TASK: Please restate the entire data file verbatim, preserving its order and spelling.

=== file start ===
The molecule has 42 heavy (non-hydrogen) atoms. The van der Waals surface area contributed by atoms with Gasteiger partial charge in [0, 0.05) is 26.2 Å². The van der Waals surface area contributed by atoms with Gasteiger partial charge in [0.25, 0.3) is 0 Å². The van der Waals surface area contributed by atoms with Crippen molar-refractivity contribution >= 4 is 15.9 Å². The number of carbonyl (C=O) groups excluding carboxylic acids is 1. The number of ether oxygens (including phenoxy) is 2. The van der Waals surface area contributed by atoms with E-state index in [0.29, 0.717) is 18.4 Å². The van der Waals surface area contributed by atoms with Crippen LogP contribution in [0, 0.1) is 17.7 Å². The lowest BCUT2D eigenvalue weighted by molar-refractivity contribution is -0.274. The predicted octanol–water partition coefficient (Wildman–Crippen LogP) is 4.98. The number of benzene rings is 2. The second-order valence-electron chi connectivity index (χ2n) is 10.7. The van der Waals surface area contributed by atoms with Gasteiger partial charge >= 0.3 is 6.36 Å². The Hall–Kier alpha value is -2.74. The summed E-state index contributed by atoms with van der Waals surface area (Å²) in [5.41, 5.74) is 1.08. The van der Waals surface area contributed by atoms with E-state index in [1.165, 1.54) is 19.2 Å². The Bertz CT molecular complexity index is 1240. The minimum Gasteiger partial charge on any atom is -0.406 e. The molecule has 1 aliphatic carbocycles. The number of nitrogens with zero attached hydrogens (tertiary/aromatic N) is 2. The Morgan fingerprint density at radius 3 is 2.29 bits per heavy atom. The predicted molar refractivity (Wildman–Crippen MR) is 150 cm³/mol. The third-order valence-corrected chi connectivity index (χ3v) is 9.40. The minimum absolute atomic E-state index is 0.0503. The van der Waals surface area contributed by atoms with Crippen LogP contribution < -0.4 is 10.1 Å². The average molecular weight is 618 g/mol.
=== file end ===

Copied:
The molecule has 42 heavy (non-hydrogen) atoms. The van der Waals surface area contributed by atoms with Gasteiger partial charge in [0, 0.05) is 26.2 Å². The van der Waals surface area contributed by atoms with Gasteiger partial charge in [0.25, 0.3) is 0 Å². The van der Waals surface area contributed by atoms with Crippen molar-refractivity contribution >= 4 is 15.9 Å². The number of carbonyl (C=O) groups excluding carboxylic acids is 1. The number of ether oxygens (including phenoxy) is 2. The van der Waals surface area contributed by atoms with E-state index in [0.29, 0.717) is 18.4 Å². The van der Waals surface area contributed by atoms with Crippen LogP contribution in [0, 0.1) is 17.7 Å². The lowest BCUT2D eigenvalue weighted by molar-refractivity contribution is -0.274. The predicted octanol–water partition coefficient (Wildman–Crippen LogP) is 4.98. The number of benzene rings is 2. The second-order valence-electron chi connectivity index (χ2n) is 10.7. The van der Waals surface area contributed by atoms with Gasteiger partial charge >= 0.3 is 6.36 Å². The Hall–Kier alpha value is -2.74. The summed E-state index contributed by atoms with van der Waals surface area (Å²) in [5.41, 5.74) is 1.08. The van der Waals surface area contributed by atoms with E-state index in [1.165, 1.54) is 19.2 Å². The Bertz CT molecular complexity index is 1240. The minimum Gasteiger partial charge on any atom is -0.406 e. The molecule has 1 aliphatic carbocycles. The number of nitrogens with zero attached hydrogens (tertiary/aromatic N) is 2. The Morgan fingerprint density at radius 3 is 2.29 bits per heavy atom. The predicted molar refractivity (Wildman–Crippen MR) is 150 cm³/mol. The third-order valence-corrected chi connectivity index (χ3v) is 9.40. The minimum absolute atomic E-state index is 0.0503. The van der Waals surface area contributed by atoms with Crippen LogP contribution < -0.4 is 10.1 Å². The average molecular weight is 618 g/mol.